Symphony No. 1/Ippolitov-Ivanov

August 4, 2013

Ivanov Symphony No. 1MARCO POLO 8.220217

 

If one would put composers into a rating system we would classify Mikhail Ippolitov-Ivanov (1859-1935) as a ‘B’ or unsung composer whose regularly performed work is all or part of Caucasian Sketches Suite No. 1, Op. 10 (1894). I ponder that even the 1st movement, “In A Mountain Pass” or the third movement “In A Mosque” is used more as a filler piece being included on Russian festival recordings. The 10 or 4 minute length seems to be ideal. The bulk of his work has either never been performed or published. One of the rare exceptions is his first symphony, an early recording of what was to become Naxos.

 

Ippolitov-Ivanov studied under Rimsky-Korsakov at the St. Petersburg Conservatory and his influence upon his writing is quite evident to the point that even a trained ear could easily confuse one for the other. He went on to become the director of the Moscow Conservatory from 1905-1924 as well as an unofficial expert on the folk music of the Turkish people. The other two works on this CD Turkish Fragments, Op. 62 and Turkish March, Op.55 are examples.

 

Symphony No. 1 in E Minor, Op. 46 was written in 1908 while director of the Moscow Conservatory and is a splendid example of the Rimsky-Korsakov sound. The wind section shares the melody with the strings as each also contributes harmony with the brass section also contributing as the music increases to an allegro tempo. The movement alternates between andante and allegro and ends on a quiet note fading into nothing except for three pizzicato string bars. The scherzo begins with a lively folk dance melody before it segues into slower chords with harmony provided by the string bass, a striking contrast to what we heard earlier. A majestic chord introduces another quiet section before it returns to the lively scherzo and concludes. The elegiac melody is introduced by the woodwinds with harmony provided by the strings who eventually take over the theme with the woodwinds providing harmony. There is a pause before the bassoon with woodwind support continues the melody with pizzicato strings in the background. The oboe ends the movement and the fourth and final movement is started without pause causing the listener to come to attention if the elegy had caused one’s eyes to close. The lively melody is allowed full development before Ivanov a second folk melody. The work ends with loud percussion and a rousing ending.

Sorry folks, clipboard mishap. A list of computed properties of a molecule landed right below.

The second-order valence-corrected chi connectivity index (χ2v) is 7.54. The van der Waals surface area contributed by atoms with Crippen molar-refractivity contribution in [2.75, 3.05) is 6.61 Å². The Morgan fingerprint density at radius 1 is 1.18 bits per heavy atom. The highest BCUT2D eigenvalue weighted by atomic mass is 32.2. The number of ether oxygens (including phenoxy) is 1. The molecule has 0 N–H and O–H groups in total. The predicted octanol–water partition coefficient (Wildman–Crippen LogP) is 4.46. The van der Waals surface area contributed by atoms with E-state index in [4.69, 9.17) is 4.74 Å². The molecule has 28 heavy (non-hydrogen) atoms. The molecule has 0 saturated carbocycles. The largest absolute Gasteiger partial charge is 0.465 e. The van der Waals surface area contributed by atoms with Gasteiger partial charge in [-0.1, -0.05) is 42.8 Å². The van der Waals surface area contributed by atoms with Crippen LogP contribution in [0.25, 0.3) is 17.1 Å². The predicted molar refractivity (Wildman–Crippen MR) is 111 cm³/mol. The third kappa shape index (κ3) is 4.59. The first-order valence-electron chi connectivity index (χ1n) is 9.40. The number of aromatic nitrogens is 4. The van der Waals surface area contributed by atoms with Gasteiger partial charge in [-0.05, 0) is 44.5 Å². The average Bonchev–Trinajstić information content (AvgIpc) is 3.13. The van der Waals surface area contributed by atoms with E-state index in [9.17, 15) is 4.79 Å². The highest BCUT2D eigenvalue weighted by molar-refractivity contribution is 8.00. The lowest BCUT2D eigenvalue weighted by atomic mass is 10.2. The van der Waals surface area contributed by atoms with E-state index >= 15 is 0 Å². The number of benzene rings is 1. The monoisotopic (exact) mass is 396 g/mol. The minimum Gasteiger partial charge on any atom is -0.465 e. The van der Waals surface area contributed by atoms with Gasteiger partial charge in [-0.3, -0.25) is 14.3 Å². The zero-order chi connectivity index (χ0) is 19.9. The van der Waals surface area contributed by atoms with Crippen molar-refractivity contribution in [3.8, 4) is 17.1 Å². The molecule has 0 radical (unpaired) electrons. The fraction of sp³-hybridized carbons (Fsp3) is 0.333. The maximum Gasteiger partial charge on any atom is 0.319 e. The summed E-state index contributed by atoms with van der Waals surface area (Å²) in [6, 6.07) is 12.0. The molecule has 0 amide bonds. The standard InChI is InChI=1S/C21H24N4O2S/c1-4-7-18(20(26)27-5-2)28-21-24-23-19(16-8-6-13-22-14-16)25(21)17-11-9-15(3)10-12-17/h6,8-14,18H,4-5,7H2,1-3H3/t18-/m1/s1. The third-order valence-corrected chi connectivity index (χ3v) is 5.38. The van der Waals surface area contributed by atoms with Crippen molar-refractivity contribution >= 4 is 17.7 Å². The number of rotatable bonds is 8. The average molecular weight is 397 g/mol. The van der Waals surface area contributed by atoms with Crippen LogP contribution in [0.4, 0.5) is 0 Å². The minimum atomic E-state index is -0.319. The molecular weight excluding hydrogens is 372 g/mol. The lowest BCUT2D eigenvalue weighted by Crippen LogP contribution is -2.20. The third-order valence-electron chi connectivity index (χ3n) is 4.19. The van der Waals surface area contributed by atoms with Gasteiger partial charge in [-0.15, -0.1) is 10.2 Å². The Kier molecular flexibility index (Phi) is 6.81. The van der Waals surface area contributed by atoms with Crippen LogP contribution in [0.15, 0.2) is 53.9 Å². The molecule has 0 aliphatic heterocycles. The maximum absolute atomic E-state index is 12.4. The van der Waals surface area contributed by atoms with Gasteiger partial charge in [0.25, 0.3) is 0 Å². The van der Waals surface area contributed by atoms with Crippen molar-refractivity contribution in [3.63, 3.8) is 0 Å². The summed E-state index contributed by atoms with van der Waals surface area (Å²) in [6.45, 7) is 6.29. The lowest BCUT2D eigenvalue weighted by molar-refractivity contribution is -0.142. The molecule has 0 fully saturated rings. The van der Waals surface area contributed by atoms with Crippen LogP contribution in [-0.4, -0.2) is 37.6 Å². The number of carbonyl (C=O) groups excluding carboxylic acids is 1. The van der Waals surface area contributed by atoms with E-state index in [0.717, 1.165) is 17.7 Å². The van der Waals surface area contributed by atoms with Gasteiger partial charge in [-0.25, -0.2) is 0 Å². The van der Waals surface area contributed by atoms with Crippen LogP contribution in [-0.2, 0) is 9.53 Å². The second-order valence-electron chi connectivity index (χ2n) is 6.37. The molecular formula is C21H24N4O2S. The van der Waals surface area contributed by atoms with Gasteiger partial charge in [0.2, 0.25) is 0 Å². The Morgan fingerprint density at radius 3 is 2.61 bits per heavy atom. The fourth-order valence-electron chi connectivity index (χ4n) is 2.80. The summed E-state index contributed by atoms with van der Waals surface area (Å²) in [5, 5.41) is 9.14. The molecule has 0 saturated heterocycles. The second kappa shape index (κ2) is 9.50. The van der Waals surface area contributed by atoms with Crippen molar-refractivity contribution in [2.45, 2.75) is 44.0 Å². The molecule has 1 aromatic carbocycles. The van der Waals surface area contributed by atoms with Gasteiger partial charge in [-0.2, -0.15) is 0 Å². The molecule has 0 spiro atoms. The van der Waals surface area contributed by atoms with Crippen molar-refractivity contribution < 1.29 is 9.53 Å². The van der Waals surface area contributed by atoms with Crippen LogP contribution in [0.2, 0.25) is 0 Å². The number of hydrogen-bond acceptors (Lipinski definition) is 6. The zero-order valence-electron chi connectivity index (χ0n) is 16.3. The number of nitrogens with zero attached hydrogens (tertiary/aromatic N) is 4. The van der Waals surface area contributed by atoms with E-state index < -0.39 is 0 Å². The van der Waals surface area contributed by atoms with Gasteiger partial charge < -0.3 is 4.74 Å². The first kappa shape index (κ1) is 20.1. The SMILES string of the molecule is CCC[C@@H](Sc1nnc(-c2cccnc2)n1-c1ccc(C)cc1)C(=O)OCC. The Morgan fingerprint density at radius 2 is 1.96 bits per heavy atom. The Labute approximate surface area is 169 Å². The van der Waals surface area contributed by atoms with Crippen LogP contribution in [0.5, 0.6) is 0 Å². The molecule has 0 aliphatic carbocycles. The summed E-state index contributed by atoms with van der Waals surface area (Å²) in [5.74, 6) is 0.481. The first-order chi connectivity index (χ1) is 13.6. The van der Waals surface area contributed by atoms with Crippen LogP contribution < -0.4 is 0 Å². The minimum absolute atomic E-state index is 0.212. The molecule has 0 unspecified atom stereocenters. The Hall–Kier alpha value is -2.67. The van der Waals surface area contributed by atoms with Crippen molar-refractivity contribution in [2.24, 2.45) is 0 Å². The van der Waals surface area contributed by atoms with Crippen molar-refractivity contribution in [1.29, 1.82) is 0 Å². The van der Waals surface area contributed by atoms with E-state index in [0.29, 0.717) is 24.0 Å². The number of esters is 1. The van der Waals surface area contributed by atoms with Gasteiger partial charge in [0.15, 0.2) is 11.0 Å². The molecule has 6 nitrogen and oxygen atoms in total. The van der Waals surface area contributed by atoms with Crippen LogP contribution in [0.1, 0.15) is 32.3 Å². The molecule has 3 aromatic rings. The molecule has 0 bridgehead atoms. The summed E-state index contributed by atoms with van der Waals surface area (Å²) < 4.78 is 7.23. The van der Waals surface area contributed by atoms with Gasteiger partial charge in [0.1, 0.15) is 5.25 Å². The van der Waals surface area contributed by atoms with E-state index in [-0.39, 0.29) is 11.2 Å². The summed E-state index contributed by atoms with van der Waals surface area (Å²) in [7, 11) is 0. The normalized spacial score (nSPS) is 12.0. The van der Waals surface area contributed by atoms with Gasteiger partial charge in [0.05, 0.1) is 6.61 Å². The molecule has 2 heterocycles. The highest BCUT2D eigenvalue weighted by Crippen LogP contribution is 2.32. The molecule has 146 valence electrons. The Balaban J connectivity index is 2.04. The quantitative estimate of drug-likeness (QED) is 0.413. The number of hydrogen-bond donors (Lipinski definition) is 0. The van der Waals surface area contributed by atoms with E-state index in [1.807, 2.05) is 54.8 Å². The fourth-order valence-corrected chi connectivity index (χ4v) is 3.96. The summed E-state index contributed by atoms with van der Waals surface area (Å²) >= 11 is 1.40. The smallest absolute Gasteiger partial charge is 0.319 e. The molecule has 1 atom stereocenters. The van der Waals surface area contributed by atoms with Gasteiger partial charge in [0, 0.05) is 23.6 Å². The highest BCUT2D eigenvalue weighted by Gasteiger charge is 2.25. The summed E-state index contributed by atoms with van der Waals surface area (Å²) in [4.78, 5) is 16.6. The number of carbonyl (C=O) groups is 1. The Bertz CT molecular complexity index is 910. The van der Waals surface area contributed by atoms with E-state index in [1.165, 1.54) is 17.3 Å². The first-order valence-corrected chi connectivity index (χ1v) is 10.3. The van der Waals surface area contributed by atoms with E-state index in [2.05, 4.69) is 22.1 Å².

Turkish Fragments Op. 62 was written in 1930 toward the end of his life and is a good example of his study of the Turkish folk songs. The four melodies seem to have a cohesive fit to each other and one has to recognize the Rimsky-Korsakov influence. I say influence because Ivanov’s stamp is also on the piece. Pay particular attention to the cor anglais solo which introduces the third movement.

 

Turkish March, Op. 55 published in 1932 has the sound and oriental flavor of a coronation/festival march. Filled with sweeping strings and staccato brass statements one can immediately recognize the Ivanov/Korsakov sound to the piece.

 

 

While this recording has been officially deleted from the Naxos catalog it can still be found as a new or used CD. It is one that I plan on returning to on a regular basis as it has much to offer the listener. Recommended.

 

Track Listing:

 

Symphony No. 1 in E Minor

1…Adagio-Allegro risoluto (14:48)

2…Scherzo:Allegro (6:38)

3…Elegia:Larghetto

4…Finale:Allegro moderato (7:09)

 

Turkish Fragments

5…Caravan (3:18)

6…At Rest (5:13)

7…Night (2:23)

8…Festival(3:19)

 

Turkish March (4:55)

 

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